VICTORIA—CRD directors got a strong message to stay true to their commitment to public sewage treatment and avoid the slippery slope of ‘short-term’ private operation of new sewage treatment.
Concerns were raised in response to a report to the Core Area Liquid Waste Management Committee (CALWMC) by Ernst and Young on industry interest in participating in the Capital Regional District (CRD) procurement plan. In a letter to the committee, CUPE National representative Blair Redlin cautioned that the “market sounding” report’s recommendations would expand private control of the sewage treatment project.
Redlin questioned why so much of the report appears to fly in the face of previous decisions and clear public opinion in support of public control and operation of new sewage treatment.
On March 31, 2010 CRD directors approved a plan with traditional procurement methods, not a public private partnership. The decision came after detailed reviews of financial, technical and social factors and was resoundingly applauded by CRD residents.
“The Ernst and Young report goes well beyond CRD mandate for private design and building of the facilities. It suggests an operating agreement of between 3 and 5 years, and not just the initial training and maintenance support that the private sector usually provides when it builds public facilities,” said Redlin.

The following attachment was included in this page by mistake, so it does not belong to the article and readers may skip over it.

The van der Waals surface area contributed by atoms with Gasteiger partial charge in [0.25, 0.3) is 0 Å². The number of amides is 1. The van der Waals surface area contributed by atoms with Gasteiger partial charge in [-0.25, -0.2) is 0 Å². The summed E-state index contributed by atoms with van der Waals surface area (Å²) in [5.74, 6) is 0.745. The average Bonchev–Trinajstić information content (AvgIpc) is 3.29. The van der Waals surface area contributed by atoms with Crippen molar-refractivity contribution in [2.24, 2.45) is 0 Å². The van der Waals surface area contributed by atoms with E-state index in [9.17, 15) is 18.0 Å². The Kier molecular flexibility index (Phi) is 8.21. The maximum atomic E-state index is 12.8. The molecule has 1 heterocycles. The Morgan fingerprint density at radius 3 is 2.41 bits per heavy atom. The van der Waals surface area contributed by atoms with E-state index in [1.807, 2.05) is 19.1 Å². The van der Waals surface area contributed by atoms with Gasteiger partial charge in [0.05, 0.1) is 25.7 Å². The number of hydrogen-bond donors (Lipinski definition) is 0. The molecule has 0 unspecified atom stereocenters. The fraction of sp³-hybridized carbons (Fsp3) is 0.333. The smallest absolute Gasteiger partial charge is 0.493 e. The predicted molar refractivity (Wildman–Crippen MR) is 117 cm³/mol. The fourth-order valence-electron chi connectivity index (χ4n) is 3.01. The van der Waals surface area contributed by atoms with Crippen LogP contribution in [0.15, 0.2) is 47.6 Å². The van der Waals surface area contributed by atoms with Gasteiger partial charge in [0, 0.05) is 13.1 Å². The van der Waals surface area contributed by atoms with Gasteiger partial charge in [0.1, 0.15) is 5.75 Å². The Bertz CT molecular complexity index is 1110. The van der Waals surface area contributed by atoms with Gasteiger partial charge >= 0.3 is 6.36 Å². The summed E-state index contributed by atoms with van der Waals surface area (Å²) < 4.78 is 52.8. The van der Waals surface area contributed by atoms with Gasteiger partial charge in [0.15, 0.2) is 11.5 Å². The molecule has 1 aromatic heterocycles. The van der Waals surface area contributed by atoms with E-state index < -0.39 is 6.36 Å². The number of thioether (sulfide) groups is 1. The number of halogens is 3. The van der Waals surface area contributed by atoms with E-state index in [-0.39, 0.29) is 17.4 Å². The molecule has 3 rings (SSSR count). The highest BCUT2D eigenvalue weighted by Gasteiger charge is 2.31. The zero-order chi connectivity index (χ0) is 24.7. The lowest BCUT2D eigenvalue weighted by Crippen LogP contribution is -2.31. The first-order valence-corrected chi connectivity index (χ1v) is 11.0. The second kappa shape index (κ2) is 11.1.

Redlin also noted that the market sounding exercise explored the possibility of entering into a 20-year operating contract with private sector participants. “This is clearly beyond the scope of the original CRD decision.”
“We knew when the decision was made that there would be more to do, despite the fact that residents had overwhelmingly said they do not want privatized sewage treatment. The elected officials in the CRD really listened and made the right decision. They need to stay the course here and stay public,” said CUPE BC president Barry O’Neill.
The CALWMC received the report on February 23. CUPE’s letter to the committee is available here.
More information is available at www.keepwaterpublic.ca.